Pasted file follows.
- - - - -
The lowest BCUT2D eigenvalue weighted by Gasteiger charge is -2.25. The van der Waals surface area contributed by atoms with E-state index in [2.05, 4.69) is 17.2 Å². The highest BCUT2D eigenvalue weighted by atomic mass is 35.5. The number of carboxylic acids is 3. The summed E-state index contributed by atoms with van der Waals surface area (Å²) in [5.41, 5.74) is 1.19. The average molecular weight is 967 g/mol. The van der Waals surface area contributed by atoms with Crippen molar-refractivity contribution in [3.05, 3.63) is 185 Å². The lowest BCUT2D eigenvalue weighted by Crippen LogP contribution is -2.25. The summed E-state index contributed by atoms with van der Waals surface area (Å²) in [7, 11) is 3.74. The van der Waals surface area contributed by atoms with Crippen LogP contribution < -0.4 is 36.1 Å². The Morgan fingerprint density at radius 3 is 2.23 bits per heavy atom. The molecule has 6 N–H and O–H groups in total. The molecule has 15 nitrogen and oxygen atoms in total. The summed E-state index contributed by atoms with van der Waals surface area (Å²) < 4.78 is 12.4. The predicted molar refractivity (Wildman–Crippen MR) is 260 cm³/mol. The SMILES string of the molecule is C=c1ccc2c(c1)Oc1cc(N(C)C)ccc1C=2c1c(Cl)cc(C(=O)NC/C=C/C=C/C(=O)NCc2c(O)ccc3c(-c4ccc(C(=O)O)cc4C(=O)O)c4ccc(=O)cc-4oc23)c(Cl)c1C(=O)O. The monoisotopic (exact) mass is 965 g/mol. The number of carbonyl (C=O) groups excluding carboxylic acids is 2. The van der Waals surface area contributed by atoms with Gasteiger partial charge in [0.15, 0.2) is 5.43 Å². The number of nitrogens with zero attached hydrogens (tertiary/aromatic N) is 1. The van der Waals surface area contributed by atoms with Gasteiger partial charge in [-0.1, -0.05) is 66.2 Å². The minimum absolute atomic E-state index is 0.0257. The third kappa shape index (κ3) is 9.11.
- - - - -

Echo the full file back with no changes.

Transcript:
The lowest BCUT2D eigenvalue weighted by Gasteiger charge is -2.25. The van der Waals surface area contributed by atoms with E-state index in [2.05, 4.69) is 17.2 Å². The highest BCUT2D eigenvalue weighted by atomic mass is 35.5. The number of carboxylic acids is 3. The summed E-state index contributed by atoms with van der Waals surface area (Å²) in [5.41, 5.74) is 1.19. The average molecular weight is 967 g/mol. The van der Waals surface area contributed by atoms with Crippen molar-refractivity contribution in [3.05, 3.63) is 185 Å². The lowest BCUT2D eigenvalue weighted by Crippen LogP contribution is -2.25. The summed E-state index contributed by atoms with van der Waals surface area (Å²) in [7, 11) is 3.74. The van der Waals surface area contributed by atoms with Crippen LogP contribution < -0.4 is 36.1 Å². The Morgan fingerprint density at radius 3 is 2.23 bits per heavy atom. The molecule has 6 N–H and O–H groups in total. The molecule has 15 nitrogen and oxygen atoms in total. The summed E-state index contributed by atoms with van der Waals surface area (Å²) < 4.78 is 12.4. The predicted molar refractivity (Wildman–Crippen MR) is 260 cm³/mol. The SMILES string of the molecule is C=c1ccc2c(c1)Oc1cc(N(C)C)ccc1C=2c1c(Cl)cc(C(=O)NC/C=C/C=C/C(=O)NCc2c(O)ccc3c(-c4ccc(C(=O)O)cc4C(=O)O)c4ccc(=O)cc-4oc23)c(Cl)c1C(=O)O. The monoisotopic (exact) mass is 965 g/mol. The number of carbonyl (C=O) groups excluding carboxylic acids is 2. The van der Waals surface area contributed by atoms with Gasteiger partial charge in [0.15, 0.2) is 5.43 Å². The number of nitrogens with zero attached hydrogens (tertiary/aromatic N) is 1. The van der Waals surface area contributed by atoms with Gasteiger partial charge in [-0.1, -0.05) is 66.2 Å². The minimum absolute atomic E-state index is 0.0257. The third kappa shape index (κ3) is 9.11.